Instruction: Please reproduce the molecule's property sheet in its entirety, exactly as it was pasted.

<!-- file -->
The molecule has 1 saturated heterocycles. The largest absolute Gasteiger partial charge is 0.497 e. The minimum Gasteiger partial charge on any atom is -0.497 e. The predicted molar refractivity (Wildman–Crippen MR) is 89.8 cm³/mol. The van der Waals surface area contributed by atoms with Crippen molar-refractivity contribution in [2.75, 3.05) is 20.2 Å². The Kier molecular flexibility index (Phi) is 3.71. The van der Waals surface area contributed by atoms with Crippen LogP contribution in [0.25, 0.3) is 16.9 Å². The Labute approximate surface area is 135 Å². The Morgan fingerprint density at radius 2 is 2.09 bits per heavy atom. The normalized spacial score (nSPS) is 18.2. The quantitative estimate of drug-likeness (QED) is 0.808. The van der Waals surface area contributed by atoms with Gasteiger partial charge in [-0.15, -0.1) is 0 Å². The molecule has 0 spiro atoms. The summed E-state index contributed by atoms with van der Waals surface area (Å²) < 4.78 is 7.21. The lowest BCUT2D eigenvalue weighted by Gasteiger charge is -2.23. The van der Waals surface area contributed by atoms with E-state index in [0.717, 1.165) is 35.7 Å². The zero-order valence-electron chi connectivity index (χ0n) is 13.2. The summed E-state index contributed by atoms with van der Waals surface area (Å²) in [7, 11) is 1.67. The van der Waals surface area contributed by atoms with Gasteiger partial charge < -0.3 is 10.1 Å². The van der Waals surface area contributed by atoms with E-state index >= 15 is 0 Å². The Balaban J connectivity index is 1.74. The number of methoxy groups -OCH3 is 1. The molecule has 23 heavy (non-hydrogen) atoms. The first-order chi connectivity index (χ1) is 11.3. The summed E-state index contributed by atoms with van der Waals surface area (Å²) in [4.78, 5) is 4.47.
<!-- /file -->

The molecule has 1 saturated heterocycles. The largest absolute Gasteiger partial charge is 0.497 e. The minimum Gasteiger partial charge on any atom is -0.497 e. The predicted molar refractivity (Wildman–Crippen MR) is 89.8 cm³/mol. The van der Waals surface area contributed by atoms with Crippen molar-refractivity contribution in [2.75, 3.05) is 20.2 Å². The Kier molecular flexibility index (Phi) is 3.71. The van der Waals surface area contributed by atoms with Crippen LogP contribution in [0.25, 0.3) is 16.9 Å². The Labute approximate surface area is 135 Å². The Morgan fingerprint density at radius 2 is 2.09 bits per heavy atom. The normalized spacial score (nSPS) is 18.2. The quantitative estimate of drug-likeness (QED) is 0.808. The van der Waals surface area contributed by atoms with Gasteiger partial charge in [-0.15, -0.1) is 0 Å². The molecule has 0 spiro atoms. The summed E-state index contributed by atoms with van der Waals surface area (Å²) < 4.78 is 7.21. The lowest BCUT2D eigenvalue weighted by Gasteiger charge is -2.23. The van der Waals surface area contributed by atoms with E-state index in [0.717, 1.165) is 35.7 Å². The zero-order valence-electron chi connectivity index (χ0n) is 13.2. The summed E-state index contributed by atoms with van der Waals surface area (Å²) in [7, 11) is 1.67. The van der Waals surface area contributed by atoms with Gasteiger partial charge < -0.3 is 10.1 Å². The van der Waals surface area contributed by atoms with E-state index >= 15 is 0 Å². The Balaban J connectivity index is 1.74. The number of methoxy groups -OCH3 is 1. The molecule has 23 heavy (non-hydrogen) atoms. The first-order chi connectivity index (χ1) is 11.3. The summed E-state index contributed by atoms with van der Waals surface area (Å²) in [4.78, 5) is 4.47.